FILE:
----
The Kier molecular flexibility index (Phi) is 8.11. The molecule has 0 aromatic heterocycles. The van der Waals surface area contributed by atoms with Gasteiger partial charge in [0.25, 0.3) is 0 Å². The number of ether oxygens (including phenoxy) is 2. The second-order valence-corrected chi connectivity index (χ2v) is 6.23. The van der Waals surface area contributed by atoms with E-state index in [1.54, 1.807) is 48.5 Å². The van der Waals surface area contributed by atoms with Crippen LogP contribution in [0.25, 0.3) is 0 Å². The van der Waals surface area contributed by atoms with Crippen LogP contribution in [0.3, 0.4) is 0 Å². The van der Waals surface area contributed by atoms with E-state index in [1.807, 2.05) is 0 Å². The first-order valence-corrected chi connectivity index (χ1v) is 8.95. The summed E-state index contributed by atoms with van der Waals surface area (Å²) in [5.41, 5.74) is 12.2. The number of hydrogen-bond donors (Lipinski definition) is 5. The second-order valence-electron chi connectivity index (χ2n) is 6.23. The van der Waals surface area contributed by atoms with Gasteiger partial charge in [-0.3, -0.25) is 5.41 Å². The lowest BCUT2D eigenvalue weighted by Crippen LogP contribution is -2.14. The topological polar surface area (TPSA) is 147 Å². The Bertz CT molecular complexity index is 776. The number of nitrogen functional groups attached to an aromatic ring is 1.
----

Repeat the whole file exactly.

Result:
The Kier molecular flexibility index (Phi) is 8.11. The molecule has 0 aromatic heterocycles. The van der Waals surface area contributed by atoms with Gasteiger partial charge in [0.25, 0.3) is 0 Å². The number of ether oxygens (including phenoxy) is 2. The second-order valence-corrected chi connectivity index (χ2v) is 6.23. The van der Waals surface area contributed by atoms with E-state index in [1.54, 1.807) is 48.5 Å². The van der Waals surface area contributed by atoms with Crippen LogP contribution in [0.25, 0.3) is 0 Å². The van der Waals surface area contributed by atoms with Crippen LogP contribution in [0.3, 0.4) is 0 Å². The van der Waals surface area contributed by atoms with E-state index in [1.807, 2.05) is 0 Å². The first-order valence-corrected chi connectivity index (χ1v) is 8.95. The summed E-state index contributed by atoms with van der Waals surface area (Å²) in [5.41, 5.74) is 12.2. The number of hydrogen-bond donors (Lipinski definition) is 5. The second-order valence-electron chi connectivity index (χ2n) is 6.23. The van der Waals surface area contributed by atoms with Gasteiger partial charge in [-0.3, -0.25) is 5.41 Å². The lowest BCUT2D eigenvalue weighted by Crippen LogP contribution is -2.14. The topological polar surface area (TPSA) is 147 Å². The Bertz CT molecular complexity index is 776. The number of nitrogen functional groups attached to an aromatic ring is 1.